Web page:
I’ve recently been reading Admiral Cloudberg’s analyses of famous aviation disasters. They are clear, well-researched articles which present complex events in a way that a layman can understand. The articles end by showing how each incident led to improvements in procedure, engineering, or personnel training.
There’s much that can be learned from these incidents and practices of the airline industry, that can be applied to other fields. A common thread in the reports is a large number of unfavourable conditions appearing at the same time. For instance, the 1977 Tenerife airport disaster remains the deadliest in aviation history in terms of airliner passenger fatalities. There was a long chain of factors that led up to the crash of two airplanes on the runway:
In this case and others a lot of people lay 100% of the blame on a single factor: the pilot’s poor judgement, but the whole story should be considered. Many planes that crashed were flown by experienced pilots with excellent records, and it’s often because a series of unusual circumstances put them under pressure and enabled them to make uncharacteristically terrible decisions. Since then, precautionary measures have been added by aviation authorities to ensure that crew feel empowered to challenge captains (modern crew resource management / CRM). And radio communication between aircraft and air traffic control has become clearer and more direct.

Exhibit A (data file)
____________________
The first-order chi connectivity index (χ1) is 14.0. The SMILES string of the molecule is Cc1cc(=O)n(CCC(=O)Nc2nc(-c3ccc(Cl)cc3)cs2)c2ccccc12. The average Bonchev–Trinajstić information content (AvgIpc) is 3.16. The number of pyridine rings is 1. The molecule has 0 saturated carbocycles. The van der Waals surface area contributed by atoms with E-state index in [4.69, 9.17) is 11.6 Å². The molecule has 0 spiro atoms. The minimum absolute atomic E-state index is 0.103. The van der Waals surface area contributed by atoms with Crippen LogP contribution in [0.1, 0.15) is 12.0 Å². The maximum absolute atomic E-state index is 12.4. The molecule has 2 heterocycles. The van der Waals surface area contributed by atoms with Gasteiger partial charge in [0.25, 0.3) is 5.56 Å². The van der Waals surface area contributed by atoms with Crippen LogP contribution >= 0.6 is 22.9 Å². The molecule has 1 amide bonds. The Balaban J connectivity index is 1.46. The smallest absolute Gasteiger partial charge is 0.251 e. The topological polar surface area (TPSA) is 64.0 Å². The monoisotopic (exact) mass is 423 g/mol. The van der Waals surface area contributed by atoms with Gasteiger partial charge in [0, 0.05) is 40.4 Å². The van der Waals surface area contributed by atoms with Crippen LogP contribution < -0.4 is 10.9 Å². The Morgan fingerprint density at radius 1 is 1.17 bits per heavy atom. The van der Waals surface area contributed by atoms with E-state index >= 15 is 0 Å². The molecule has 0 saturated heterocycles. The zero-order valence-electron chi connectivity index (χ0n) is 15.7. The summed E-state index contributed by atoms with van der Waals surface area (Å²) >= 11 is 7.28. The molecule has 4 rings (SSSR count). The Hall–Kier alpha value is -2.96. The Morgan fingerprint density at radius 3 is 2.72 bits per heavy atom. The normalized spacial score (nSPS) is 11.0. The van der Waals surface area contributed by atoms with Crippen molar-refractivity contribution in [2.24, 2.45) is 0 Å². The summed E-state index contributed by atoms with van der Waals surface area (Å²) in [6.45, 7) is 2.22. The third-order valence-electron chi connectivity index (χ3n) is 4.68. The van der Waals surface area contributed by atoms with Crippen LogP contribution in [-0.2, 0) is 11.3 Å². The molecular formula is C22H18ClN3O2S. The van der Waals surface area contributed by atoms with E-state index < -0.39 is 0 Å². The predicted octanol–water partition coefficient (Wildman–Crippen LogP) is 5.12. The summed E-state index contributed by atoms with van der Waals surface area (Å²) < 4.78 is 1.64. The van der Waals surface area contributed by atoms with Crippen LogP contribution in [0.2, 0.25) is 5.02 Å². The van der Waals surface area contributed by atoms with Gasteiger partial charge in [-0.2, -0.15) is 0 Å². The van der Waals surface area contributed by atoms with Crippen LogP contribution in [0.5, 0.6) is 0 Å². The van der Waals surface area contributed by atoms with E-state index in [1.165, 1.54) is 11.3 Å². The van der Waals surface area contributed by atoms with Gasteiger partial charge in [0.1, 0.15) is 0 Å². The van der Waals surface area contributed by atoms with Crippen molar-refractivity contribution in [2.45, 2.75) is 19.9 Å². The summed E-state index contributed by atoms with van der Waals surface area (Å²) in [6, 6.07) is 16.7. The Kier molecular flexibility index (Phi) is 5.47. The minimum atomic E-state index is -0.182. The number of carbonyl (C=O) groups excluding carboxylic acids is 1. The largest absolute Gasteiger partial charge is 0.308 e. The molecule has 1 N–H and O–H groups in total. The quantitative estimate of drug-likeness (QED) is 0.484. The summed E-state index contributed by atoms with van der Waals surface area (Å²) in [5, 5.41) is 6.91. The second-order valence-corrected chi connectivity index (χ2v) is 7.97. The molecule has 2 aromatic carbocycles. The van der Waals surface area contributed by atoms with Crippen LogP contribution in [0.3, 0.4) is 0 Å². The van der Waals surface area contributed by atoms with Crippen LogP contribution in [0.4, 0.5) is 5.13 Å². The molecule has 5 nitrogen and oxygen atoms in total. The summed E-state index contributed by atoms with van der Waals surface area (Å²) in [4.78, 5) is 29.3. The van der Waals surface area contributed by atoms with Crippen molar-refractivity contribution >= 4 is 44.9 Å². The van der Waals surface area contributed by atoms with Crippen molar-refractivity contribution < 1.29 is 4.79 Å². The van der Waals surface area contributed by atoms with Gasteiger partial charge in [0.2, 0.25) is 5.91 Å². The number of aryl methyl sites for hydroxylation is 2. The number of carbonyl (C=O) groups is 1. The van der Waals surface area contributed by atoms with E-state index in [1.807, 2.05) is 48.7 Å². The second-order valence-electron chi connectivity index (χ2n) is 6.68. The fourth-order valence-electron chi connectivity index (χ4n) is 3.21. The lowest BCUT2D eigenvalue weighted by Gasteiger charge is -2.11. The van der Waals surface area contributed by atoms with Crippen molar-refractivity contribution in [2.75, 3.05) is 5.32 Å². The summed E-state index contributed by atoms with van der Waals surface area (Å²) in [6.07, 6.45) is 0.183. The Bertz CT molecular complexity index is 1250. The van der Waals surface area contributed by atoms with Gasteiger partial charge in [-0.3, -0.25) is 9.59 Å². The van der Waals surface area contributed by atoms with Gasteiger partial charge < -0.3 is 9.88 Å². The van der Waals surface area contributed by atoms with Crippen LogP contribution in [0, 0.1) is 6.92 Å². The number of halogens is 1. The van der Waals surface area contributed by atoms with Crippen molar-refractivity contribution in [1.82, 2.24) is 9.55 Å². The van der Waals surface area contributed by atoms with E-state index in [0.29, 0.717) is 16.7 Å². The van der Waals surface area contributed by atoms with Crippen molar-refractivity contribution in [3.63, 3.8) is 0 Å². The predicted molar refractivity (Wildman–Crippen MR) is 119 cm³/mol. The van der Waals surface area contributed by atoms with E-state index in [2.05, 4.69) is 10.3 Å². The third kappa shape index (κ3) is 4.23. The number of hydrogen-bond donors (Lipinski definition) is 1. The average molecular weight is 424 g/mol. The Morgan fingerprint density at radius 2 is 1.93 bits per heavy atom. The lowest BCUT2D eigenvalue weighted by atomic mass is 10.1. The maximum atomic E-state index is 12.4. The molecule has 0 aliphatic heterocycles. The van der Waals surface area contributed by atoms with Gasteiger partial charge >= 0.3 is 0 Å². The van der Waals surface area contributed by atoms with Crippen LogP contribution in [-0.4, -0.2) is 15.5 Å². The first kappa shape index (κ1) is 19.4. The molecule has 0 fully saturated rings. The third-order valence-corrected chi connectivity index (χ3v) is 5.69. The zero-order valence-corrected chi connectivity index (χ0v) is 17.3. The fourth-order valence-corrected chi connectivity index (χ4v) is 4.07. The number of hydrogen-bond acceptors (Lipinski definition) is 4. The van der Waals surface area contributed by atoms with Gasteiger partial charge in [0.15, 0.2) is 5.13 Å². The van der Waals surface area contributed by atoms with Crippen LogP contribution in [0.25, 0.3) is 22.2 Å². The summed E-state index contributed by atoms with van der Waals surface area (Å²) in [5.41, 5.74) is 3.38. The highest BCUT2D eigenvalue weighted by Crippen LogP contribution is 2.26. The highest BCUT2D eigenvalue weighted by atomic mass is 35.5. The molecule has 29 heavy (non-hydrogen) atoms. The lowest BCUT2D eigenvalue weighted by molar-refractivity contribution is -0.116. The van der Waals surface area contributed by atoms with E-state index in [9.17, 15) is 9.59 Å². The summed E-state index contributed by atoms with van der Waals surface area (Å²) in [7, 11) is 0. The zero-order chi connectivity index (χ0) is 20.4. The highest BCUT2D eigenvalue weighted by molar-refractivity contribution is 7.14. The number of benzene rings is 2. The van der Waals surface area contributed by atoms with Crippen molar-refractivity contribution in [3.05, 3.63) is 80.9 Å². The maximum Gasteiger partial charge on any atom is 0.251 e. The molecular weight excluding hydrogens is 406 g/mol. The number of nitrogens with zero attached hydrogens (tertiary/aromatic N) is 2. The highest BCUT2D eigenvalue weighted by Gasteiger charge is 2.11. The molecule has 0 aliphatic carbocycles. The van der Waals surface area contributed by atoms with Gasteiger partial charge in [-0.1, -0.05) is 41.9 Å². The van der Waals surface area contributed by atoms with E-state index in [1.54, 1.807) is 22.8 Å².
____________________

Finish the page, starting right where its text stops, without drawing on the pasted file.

The writeup reminded me of the Swiss cheese model of accident causation, which comes up in IT operations and security engineering. Robust systems have multiple layers of defences, so that the holes or weaknesses of one layer are counteracted by the strengths and safeguards of other layers. Accidents can occur when the holes in multiple layers align, allowing a hazard to pass through.
Another interesting theme from this reading was “automation dependency”. In engineering fields we generally regard automation as a great thing, as it takes care of low-level tasks, reduces human error, and lowers costs. But, if the humans operating the system do not fully understand how it works, or become complacent about automation, this can lead to catastrophe. If you have time, this video is an aviation classic:
In my first site reliability engineering job, I was fortunate to work with experienced engineers who were experts at triaging and fixing systems problems. When all hell was breaking loose, pagers were alarming, and customers were starting to call up, they calmly investigated to find the root cause. They knew that if they misdiagnosed and tried to solve the wrong problem, the situation could get a lot worse. Understanding what is actually happening, and not drawing overly quick conclusions by becoming over-reliant on a single potentially faulty indicator, were key lessons that I learned. Of course, I imagine all this is easier said than done, if you’re piloting an aircraft in a critical situation. So I have a huge respect for those who can keep a cool head and guide complicated systems away from disaster.